The sheer joy, exultation, of leading someone to the Lord is one of the deepest spiritual experiences one can experience. Though all subsequent similar experiences are wonderful there can only ever be a first, and Bill Day was that for me. If only more people could experience the sheer joy of soul-winning! 


J.A.C.: Please comment on the state of Aggressive Christianity in the 21st century. How effective is primitive salvationism? 


H.R.: I think it is important that we should be reminded of our heritage in this regard. Most churches probably move away from their roots a little as the founding enthusiasts die and the church becomes more organised. The changes too in society also facilitate this toning down of zeal and its challenges. But we do need to be reminded that the old way of getting saved is the way folk get saved to-day. If we devalue our Mercy Seat and decision-making emphasis we have, I think, devalued the Army and weakened our witness. I like the work you are doing to remind us all of the importance of the timeless values of the past. 


J.A.C.: Our first General often wrote letters to his soldiers with teaching for daily life and warfare. Would you take this opportunity to offer a millennial message to soldiers around the world?


H.R.: To my fellow soldiers, I believe our name, The Salvation Army, is an inspired designation, born, not of human wisdom but of the Holy Spirit. The armies of the world are massed against us but, though powerful, they will be overcome. Faith, hope and love are the abiding qualities and they are not in the pos-session of the forces of evil.


I believe also in the timelessness of the divine qualities that built our Army. A changing society means that we have to adapt our programmes and strategies to maintain our effectiveness, but the essence of the Army, those divine qualities that created us, cannot be dismissed or compromised. They are of God. The Army is of God. The style may change but the aims and motives of our Movement are unchanging.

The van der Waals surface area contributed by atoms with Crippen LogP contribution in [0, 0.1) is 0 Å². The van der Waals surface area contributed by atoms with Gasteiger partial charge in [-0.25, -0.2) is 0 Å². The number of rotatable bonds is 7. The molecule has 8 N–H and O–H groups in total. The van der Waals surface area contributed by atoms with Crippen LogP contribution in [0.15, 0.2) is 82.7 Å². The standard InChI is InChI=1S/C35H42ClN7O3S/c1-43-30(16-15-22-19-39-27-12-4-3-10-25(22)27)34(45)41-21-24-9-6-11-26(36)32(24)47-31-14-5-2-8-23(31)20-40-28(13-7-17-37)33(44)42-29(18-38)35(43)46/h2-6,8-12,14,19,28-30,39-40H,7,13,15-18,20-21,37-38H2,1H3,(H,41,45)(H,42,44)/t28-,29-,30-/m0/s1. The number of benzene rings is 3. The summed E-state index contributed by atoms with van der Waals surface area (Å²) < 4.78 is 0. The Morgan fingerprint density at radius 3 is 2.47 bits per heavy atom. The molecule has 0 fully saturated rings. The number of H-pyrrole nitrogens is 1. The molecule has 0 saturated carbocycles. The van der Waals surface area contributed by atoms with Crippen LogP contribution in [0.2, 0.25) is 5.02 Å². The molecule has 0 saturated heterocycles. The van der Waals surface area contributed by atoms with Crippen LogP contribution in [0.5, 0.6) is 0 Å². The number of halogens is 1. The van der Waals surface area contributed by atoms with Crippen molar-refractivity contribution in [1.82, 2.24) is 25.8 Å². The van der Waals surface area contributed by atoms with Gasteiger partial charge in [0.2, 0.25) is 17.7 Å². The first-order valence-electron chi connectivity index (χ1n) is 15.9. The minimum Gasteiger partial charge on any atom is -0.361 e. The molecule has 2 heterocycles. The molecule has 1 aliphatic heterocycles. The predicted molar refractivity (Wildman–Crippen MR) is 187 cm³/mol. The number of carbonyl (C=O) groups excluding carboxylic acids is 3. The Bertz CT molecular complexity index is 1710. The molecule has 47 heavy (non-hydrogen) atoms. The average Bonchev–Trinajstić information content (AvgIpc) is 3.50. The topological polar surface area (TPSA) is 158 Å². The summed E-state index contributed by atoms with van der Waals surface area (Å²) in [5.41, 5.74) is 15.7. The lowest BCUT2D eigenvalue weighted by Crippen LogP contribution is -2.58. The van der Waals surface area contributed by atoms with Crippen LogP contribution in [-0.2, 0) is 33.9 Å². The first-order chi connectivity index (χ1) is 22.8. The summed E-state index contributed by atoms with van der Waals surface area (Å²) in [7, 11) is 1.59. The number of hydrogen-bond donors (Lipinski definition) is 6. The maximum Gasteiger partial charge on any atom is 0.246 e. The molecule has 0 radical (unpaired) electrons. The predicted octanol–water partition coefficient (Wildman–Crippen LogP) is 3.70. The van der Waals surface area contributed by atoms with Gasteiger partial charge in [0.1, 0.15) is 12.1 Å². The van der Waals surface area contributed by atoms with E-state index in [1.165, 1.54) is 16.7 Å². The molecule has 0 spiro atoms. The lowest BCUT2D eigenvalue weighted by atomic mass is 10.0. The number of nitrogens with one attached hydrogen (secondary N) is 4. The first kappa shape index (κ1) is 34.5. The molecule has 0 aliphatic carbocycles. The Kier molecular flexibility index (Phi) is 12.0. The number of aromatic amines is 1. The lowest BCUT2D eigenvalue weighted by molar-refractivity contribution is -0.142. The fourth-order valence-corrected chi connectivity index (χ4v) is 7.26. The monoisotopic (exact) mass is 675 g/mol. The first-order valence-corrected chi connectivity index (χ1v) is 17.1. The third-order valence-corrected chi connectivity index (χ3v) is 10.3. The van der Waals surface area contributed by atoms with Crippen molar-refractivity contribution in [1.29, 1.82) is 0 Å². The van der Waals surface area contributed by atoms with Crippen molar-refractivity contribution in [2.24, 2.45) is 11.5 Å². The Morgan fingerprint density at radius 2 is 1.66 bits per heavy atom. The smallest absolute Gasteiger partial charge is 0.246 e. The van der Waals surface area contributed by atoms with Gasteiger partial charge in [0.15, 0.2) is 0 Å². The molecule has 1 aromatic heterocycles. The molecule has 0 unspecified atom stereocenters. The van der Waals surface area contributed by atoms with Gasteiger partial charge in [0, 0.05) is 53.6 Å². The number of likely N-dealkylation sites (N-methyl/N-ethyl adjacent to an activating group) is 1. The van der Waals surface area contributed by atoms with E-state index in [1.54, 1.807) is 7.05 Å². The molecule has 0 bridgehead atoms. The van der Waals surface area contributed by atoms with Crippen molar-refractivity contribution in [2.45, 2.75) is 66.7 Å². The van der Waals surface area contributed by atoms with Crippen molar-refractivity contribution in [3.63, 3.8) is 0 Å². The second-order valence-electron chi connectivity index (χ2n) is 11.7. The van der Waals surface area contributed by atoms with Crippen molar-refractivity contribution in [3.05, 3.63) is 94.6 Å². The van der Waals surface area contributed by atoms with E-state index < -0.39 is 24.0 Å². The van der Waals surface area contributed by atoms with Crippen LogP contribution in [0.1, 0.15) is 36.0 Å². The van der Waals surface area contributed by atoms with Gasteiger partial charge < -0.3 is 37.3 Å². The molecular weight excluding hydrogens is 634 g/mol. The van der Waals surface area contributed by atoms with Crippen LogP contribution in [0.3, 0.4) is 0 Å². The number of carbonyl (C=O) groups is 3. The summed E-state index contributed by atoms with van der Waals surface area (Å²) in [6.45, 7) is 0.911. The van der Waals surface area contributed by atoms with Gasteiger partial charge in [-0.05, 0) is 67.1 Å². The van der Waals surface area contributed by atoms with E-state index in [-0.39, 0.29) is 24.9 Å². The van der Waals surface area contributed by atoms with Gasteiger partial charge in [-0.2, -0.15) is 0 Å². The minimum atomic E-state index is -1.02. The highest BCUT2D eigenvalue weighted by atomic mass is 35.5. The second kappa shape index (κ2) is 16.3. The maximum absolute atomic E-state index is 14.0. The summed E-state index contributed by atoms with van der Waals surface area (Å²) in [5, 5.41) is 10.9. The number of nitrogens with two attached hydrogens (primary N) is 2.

I am proud of all that our relatively small Army has achieved. God has used our greatly gifted people to best advantage and we who are ordinary confess that he has used our ordinariness wonderfully well also. Each one of us has an important part to play in the salvation war.


We have always been an accepting and affirming company of God’s people. We have also been a joyful, praising, cheerfully sacrificial people: that we will remain.


What I hope we will consider and develop is an awareness of those special gifts of the Spirit given to each one of us whether we count ourselves ordinary or unusually able.


I hope that, within our regard for each other – our love for each other –  we will feel a measure of stewardship to-wards each other if we do not already do so, so that we will actively identify and encourage each others gifts. These gifts will flourish in a truly supportive atmosphere and, employed with confidence and wisdom will build up each Corps; build up the Army; help build God’s kingdom. Within the competence of each Corps there are gifts, sometimes unidentified which, when they are known and released, will bring remarkable results.


The need to adapt is self-evident and the best means of adaptation come from our heavenly Father’s hands. He will not fail us. He also happens to love the Army. Has he not chosen us to be his soldiers? Are we not a vital part of his strategy? 


May God richly bless us all. 


Harry Read – your fellow soldier.










your shopping is guaranteed safe using SSL

eStore account - Sign Up Now! Contact Us - General. Technical Support. Sales Jesus is amazing!  If you see this image tag you should know that He is THE way... not a way!  Grace!
Home Terms of Use Privacy Policy Sitemap Contact Us
copyright ARMYBARMY